Once he cools off, he'll be little more than outfield depth in most formats.

Chris Colabello, 1B, Twins

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    Chris Colabello has 14 RBI in 10 games, tied for the No. 1 spot in the majors. Hey, that's what happens when someone lucks into a six-RBI effort, which this no-name did last Thursday. Performances like that make everything stand out early on.

    Perhaps calling Colabello a no-name is a bit harsh, but it's true, and sometimes that's what it takes to get owners to wake up and recognize that this just isn't going to last. Sure, he actually had a fantastic 2013 season at Triple-A, hitting .352 with 24 homers and 76 RBI—in only 89 games!

    Colabello is also a 30-year-old who spent several seasons in the Canadian-American Association before finally getting a chance with an MLB affiliate and who was a possibility to join South Korea's pro league this winter. So let's not go overboard here, mmmkay?

    Is this a good story? You bet. Is Colabello about to become a full-fledged fantasy slugger? Sorry, no. Going forward, if he maintains a spot on the Twins' 25-man roster for the entire season as a righty-hitting platoon option at first base and DH, that would be considered a resounding success.

Tyler Flowers, C, White Sox

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    Chances are, if you're an owner seeking help at the ever-volatile catcher position, you've probably added—or at least considered adding—Tyler Flowers recently. Well, don't.

    Once upon a time, the 28-year-old was a halfway-decent prospect who was the key get by the White Sox when they traded Javier Vazquez to the Atlanta Braves back in 2008. (Vazquez, you might remember, went on to finish fourth in NL Cy Young voting the ensuing season.)

    Despite Flowers' .419 average (13-for-31) through nine games, these days he's merely a poor man's version of J.P. Arencibia. (Yes, a poor man's version of the guy whose .227 OBP in 2013 was the lowest ever by a catcher with at least 400 plate appearances.)

    Even with his hot start, Flowers' career average in the bigs is .213, and he's struck out in an astounding 33.8 percent of his plate appearances over parts of six seasons. Like we said: Don't.

Jesse Chavez, SP, Athletics

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    Following a big spring training (2.22 ERA in 28.1 IP) and a solid outing in his first time around as a surprise member of the Athletics' rotation, Jesse Chavez was stellar Wednesday night in hurling seven innings of six-hit, one-run ball with nine strikeouts. No doubt, his 1.38 ERA, 1.00 WHIP and 9.0 K/9 will get some attention in fantasy circles.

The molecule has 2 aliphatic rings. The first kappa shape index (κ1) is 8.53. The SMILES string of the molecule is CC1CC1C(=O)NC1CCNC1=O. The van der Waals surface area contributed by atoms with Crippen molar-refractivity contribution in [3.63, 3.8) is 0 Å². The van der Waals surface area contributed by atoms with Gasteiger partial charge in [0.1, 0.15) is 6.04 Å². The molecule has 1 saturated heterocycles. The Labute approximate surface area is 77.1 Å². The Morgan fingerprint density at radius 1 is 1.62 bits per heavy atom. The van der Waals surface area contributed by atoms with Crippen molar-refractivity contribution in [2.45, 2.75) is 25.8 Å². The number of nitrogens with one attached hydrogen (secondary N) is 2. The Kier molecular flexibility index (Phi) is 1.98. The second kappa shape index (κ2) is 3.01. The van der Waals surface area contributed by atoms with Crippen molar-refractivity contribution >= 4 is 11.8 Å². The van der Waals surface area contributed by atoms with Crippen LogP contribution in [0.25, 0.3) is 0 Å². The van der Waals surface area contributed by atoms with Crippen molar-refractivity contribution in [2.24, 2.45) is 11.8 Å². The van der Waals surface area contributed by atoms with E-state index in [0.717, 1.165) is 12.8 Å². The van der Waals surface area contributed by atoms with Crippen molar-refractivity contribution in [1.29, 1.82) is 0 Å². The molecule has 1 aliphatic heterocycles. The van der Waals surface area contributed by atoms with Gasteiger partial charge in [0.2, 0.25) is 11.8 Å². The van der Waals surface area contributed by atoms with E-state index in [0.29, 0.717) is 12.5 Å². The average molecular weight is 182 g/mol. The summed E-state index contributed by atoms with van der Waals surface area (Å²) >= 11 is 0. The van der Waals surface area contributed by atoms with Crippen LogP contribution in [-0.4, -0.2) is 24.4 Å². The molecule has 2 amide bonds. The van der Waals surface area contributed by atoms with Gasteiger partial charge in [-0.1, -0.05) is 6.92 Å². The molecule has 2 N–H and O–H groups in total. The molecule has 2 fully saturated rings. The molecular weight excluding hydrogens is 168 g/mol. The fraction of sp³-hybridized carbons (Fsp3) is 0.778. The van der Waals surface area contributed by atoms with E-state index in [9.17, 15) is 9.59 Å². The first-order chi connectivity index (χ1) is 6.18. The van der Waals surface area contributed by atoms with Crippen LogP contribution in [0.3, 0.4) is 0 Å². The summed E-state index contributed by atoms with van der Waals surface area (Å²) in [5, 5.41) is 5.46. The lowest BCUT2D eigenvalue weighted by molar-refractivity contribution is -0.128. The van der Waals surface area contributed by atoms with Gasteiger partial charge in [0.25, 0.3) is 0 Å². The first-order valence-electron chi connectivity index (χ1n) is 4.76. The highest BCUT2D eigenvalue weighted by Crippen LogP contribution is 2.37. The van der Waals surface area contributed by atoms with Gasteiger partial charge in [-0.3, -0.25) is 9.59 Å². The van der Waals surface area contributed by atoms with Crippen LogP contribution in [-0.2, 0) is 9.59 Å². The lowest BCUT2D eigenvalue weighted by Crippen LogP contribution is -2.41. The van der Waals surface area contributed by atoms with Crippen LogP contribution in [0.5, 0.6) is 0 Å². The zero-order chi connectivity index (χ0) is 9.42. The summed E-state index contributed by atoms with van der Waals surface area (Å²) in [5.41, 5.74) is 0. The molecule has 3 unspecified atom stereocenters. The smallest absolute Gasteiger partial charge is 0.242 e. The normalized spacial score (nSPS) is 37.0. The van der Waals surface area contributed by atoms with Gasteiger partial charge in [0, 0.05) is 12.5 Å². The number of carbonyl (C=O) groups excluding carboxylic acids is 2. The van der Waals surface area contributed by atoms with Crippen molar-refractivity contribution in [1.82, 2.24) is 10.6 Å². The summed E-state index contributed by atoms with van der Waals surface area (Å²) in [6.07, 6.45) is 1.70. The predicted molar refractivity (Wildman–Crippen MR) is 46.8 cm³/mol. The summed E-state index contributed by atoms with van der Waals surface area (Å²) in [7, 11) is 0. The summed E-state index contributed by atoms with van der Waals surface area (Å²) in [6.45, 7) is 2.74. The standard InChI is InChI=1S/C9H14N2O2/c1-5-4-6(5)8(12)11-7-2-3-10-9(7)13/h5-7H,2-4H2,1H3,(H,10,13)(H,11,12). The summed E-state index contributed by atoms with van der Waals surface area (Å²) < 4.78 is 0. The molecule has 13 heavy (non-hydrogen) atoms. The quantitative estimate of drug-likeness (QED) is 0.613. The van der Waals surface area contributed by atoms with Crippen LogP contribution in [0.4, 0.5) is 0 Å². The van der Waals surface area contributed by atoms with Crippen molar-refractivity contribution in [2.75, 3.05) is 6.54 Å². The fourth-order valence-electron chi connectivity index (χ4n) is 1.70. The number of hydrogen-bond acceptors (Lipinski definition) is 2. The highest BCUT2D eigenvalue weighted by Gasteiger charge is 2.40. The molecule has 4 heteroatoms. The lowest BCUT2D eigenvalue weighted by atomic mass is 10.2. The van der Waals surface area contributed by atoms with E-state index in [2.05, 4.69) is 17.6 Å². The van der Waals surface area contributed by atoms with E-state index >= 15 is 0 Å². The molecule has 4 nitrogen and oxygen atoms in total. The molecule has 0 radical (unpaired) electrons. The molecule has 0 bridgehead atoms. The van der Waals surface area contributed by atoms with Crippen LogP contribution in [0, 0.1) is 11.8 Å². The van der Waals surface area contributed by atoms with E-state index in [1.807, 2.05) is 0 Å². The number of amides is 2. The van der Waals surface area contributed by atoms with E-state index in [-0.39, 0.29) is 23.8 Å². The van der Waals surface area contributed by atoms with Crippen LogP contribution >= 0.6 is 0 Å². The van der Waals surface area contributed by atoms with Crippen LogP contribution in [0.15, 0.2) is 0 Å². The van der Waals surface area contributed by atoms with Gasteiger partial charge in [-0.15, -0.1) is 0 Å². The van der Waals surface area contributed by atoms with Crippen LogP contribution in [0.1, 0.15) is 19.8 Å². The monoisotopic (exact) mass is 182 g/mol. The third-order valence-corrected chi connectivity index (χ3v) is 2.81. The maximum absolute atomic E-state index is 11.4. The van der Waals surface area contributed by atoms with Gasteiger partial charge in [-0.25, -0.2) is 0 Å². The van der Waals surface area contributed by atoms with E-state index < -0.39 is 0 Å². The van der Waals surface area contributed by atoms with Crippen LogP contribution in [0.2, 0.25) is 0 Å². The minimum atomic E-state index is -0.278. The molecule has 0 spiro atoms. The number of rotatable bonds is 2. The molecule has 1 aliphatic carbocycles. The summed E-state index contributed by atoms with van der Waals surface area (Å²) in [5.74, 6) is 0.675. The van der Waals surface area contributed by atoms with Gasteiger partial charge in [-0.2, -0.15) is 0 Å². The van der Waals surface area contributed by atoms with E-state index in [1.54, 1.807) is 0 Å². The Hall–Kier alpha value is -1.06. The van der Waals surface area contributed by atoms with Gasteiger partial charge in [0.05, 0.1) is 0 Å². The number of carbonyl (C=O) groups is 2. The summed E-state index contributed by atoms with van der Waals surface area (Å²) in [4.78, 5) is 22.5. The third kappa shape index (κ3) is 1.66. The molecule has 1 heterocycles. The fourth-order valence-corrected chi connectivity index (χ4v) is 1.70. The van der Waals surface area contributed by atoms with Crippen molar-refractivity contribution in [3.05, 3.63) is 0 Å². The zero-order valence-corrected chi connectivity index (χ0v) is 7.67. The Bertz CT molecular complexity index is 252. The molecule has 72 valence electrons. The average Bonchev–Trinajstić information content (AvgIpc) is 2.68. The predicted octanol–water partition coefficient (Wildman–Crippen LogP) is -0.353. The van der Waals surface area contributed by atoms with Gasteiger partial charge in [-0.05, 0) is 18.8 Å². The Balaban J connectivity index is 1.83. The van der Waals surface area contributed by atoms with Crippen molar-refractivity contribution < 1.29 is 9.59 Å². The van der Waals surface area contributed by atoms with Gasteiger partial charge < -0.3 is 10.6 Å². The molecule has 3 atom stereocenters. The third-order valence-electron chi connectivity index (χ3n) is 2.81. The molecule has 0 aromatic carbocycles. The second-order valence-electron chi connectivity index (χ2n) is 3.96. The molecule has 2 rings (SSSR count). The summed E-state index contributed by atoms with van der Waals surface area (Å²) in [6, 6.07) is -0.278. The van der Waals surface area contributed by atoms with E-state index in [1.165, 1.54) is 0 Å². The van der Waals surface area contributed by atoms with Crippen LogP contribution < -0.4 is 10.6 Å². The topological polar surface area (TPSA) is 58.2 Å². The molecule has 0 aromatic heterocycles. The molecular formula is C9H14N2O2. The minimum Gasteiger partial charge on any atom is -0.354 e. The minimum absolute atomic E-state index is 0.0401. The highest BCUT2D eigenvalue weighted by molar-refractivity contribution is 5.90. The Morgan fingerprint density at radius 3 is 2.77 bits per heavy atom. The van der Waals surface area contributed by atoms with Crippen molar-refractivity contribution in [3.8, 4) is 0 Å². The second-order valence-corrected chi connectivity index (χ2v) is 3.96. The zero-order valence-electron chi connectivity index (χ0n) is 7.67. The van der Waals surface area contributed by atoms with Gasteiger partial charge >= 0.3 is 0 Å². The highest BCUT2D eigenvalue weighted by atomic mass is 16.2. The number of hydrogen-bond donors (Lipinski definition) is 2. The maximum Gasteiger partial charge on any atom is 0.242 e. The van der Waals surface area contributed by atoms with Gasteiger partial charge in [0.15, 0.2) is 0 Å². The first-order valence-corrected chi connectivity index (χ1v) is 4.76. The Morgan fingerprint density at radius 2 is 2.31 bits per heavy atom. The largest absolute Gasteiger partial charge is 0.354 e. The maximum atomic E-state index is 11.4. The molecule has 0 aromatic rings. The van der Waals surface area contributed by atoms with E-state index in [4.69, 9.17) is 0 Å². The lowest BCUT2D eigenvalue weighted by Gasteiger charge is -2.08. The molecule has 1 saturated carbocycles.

And yet, this is a 30-year-old right-hander who's been not only a journeyman but also a reliever for most of his career. To wit, his two starts with the A's so far have doubled his career total in that category in the majors, and while he has made 54 starts in the minors, he's also made nearly five times as many relief appearances (251).

    For Chavez, who's only in the five-man because of injuries to both Jarrod Parker and A.J. Griffin, his first two outings—which came against noted powerhouse offense in the Mariners and Twins—likely will be as good as it gets.

    Don't go counting on more of the same, no matter how good he looked this spring.

Yangervis Solarte, 3B, Yankees

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    Are you buying into the legend of Yangervis Solarte yet? Is his Yankeeography in the works by now?

    As a non-roster invitee to camp, Solarte came out of nowhere to make the Yankees on the strength of an impressive spring, during which he hit .429 with a pair of homers and nine RBI. He even beat out longtime underwhelming backup infielder Eduardo Nunez to do so.

    Now that the real games have begun, the 26-year-old switch-hitter has carried over that success, going 12-for-35 (.343) with a league-leading six doubles.

    With the defection of Robinson Cano to Seattle, the suspension of Alex Rodriguez, the age of Derek Jeter and the recent injury to Mark Teixeira, the Yankees needed some sort of surprise performer in the infield, and Solarte has stepped up to fill that void.

    But let's face it: Solarte's bound to come down off the high of what is almost certainly the best week he'll ever have in baseball, and likely sooner rather than later

     

    To talk baseball or fantasy baseball, check in with me on Twitter: @JayCat11